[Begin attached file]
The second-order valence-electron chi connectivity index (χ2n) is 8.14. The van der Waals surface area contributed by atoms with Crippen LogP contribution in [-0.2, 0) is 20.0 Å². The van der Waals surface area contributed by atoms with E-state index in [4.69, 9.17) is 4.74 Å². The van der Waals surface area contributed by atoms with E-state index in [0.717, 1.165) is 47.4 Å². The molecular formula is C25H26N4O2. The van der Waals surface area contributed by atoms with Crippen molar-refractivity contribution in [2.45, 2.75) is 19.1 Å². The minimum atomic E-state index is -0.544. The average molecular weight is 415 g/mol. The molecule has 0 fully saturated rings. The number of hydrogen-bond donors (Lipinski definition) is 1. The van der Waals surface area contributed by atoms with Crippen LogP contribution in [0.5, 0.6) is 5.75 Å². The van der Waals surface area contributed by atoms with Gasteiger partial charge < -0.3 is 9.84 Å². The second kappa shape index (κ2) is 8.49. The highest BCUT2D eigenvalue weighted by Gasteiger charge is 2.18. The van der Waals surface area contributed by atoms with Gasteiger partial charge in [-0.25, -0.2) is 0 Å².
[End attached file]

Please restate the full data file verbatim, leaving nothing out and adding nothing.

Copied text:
The second-order valence-electron chi connectivity index (χ2n) is 8.14. The van der Waals surface area contributed by atoms with Crippen LogP contribution in [-0.2, 0) is 20.0 Å². The van der Waals surface area contributed by atoms with E-state index in [4.69, 9.17) is 4.74 Å². The van der Waals surface area contributed by atoms with E-state index in [0.717, 1.165) is 47.4 Å². The molecular formula is C25H26N4O2. The van der Waals surface area contributed by atoms with Crippen molar-refractivity contribution in [2.45, 2.75) is 19.1 Å². The minimum atomic E-state index is -0.544. The average molecular weight is 415 g/mol. The molecule has 0 fully saturated rings. The number of hydrogen-bond donors (Lipinski definition) is 1. The van der Waals surface area contributed by atoms with Crippen LogP contribution in [0.5, 0.6) is 5.75 Å². The van der Waals surface area contributed by atoms with Gasteiger partial charge < -0.3 is 9.84 Å². The second kappa shape index (κ2) is 8.49. The highest BCUT2D eigenvalue weighted by Gasteiger charge is 2.18. The van der Waals surface area contributed by atoms with Gasteiger partial charge in [-0.25, -0.2) is 0 Å².